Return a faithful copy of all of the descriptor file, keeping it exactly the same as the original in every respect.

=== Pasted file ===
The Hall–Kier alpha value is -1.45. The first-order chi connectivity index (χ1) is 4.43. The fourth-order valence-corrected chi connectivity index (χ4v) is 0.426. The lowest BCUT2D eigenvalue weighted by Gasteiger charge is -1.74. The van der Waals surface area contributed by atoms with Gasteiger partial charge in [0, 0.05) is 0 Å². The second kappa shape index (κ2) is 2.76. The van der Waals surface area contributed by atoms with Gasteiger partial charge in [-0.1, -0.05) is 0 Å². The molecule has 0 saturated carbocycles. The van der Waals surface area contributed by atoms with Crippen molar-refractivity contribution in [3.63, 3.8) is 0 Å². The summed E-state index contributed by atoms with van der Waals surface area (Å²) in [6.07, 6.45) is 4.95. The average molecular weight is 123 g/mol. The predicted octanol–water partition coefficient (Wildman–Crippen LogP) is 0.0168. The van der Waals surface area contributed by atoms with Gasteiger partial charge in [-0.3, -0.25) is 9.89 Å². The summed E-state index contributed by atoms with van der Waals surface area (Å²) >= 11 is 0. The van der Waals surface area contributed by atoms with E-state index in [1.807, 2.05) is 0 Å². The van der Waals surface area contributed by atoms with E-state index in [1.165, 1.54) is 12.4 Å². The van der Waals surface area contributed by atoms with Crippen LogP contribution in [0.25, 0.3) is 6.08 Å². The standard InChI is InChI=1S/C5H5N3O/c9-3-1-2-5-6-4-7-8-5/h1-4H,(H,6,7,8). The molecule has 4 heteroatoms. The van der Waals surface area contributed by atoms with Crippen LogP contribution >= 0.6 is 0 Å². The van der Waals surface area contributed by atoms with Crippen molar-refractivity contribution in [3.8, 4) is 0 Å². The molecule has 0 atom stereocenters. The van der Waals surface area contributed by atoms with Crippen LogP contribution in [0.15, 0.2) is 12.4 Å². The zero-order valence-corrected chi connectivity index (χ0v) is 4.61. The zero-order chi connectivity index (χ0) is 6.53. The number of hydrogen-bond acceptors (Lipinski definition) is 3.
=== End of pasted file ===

The Hall–Kier alpha value is -1.45. The first-order chi connectivity index (χ1) is 4.43. The fourth-order valence-corrected chi connectivity index (χ4v) is 0.426. The lowest BCUT2D eigenvalue weighted by Gasteiger charge is -1.74. The van der Waals surface area contributed by atoms with Gasteiger partial charge in [0, 0.05) is 0 Å². The second kappa shape index (κ2) is 2.76. The van der Waals surface area contributed by atoms with Gasteiger partial charge in [-0.1, -0.05) is 0 Å². The molecule has 0 saturated carbocycles. The van der Waals surface area contributed by atoms with Crippen molar-refractivity contribution in [3.63, 3.8) is 0 Å². The summed E-state index contributed by atoms with van der Waals surface area (Å²) in [6.07, 6.45) is 4.95. The average molecular weight is 123 g/mol. The predicted octanol–water partition coefficient (Wildman–Crippen LogP) is 0.0168. The van der Waals surface area contributed by atoms with Gasteiger partial charge in [-0.3, -0.25) is 9.89 Å². The summed E-state index contributed by atoms with van der Waals surface area (Å²) >= 11 is 0. The van der Waals surface area contributed by atoms with E-state index in [1.807, 2.05) is 0 Å². The van der Waals surface area contributed by atoms with E-state index in [1.165, 1.54) is 12.4 Å². The van der Waals surface area contributed by atoms with Crippen LogP contribution in [0.25, 0.3) is 6.08 Å². The standard InChI is InChI=1S/C5H5N3O/c9-3-1-2-5-6-4-7-8-5/h1-4H,(H,6,7,8). The molecule has 4 heteroatoms. The van der Waals surface area contributed by atoms with Crippen LogP contribution >= 0.6 is 0 Å². The van der Waals surface area contributed by atoms with Crippen molar-refractivity contribution in [3.8, 4) is 0 Å². The molecule has 0 atom stereocenters. The van der Waals surface area contributed by atoms with Crippen LogP contribution in [0.15, 0.2) is 12.4 Å². The zero-order valence-corrected chi connectivity index (χ0v) is 4.61. The zero-order chi connectivity index (χ0) is 6.53. The number of hydrogen-bond acceptors (Lipinski definition) is 3.